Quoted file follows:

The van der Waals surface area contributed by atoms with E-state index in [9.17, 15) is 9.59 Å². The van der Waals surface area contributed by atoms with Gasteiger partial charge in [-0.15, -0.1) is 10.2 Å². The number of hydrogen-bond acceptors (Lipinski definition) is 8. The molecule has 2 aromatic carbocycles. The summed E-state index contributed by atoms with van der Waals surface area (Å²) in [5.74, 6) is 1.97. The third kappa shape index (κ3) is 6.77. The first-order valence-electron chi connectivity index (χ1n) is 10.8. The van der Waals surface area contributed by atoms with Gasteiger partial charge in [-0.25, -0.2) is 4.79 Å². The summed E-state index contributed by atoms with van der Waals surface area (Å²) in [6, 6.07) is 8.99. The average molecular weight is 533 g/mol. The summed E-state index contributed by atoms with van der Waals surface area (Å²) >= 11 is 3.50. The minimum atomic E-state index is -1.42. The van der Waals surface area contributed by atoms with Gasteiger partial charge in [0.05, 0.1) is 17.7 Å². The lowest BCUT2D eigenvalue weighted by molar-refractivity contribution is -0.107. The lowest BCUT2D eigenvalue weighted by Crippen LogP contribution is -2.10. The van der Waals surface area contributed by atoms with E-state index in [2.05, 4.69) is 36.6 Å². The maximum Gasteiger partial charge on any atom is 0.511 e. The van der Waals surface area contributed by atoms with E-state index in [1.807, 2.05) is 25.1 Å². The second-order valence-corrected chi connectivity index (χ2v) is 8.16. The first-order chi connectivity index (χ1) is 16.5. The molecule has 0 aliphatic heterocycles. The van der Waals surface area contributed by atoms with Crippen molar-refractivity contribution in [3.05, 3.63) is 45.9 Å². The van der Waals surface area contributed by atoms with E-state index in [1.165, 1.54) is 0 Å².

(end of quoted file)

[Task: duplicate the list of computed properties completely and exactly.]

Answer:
The van der Waals surface area contributed by atoms with E-state index in [9.17, 15) is 9.59 Å². The van der Waals surface area contributed by atoms with Gasteiger partial charge in [-0.15, -0.1) is 10.2 Å². The number of hydrogen-bond acceptors (Lipinski definition) is 8. The molecule has 2 aromatic carbocycles. The summed E-state index contributed by atoms with van der Waals surface area (Å²) in [5.74, 6) is 1.97. The third kappa shape index (κ3) is 6.77. The first-order valence-electron chi connectivity index (χ1n) is 10.8. The van der Waals surface area contributed by atoms with Gasteiger partial charge in [-0.25, -0.2) is 4.79 Å². The summed E-state index contributed by atoms with van der Waals surface area (Å²) in [6, 6.07) is 8.99. The average molecular weight is 533 g/mol. The summed E-state index contributed by atoms with van der Waals surface area (Å²) >= 11 is 3.50. The minimum atomic E-state index is -1.42. The van der Waals surface area contributed by atoms with Gasteiger partial charge in [0.05, 0.1) is 17.7 Å². The lowest BCUT2D eigenvalue weighted by molar-refractivity contribution is -0.107. The lowest BCUT2D eigenvalue weighted by Crippen LogP contribution is -2.10. The van der Waals surface area contributed by atoms with E-state index in [2.05, 4.69) is 36.6 Å². The maximum Gasteiger partial charge on any atom is 0.511 e. The van der Waals surface area contributed by atoms with E-state index in [1.807, 2.05) is 25.1 Å². The second-order valence-corrected chi connectivity index (χ2v) is 8.16. The first-order chi connectivity index (χ1) is 16.5. The molecule has 0 aliphatic heterocycles. The van der Waals surface area contributed by atoms with Crippen molar-refractivity contribution in [3.05, 3.63) is 45.9 Å². The van der Waals surface area contributed by atoms with E-state index in [1.165, 1.54) is 0 Å².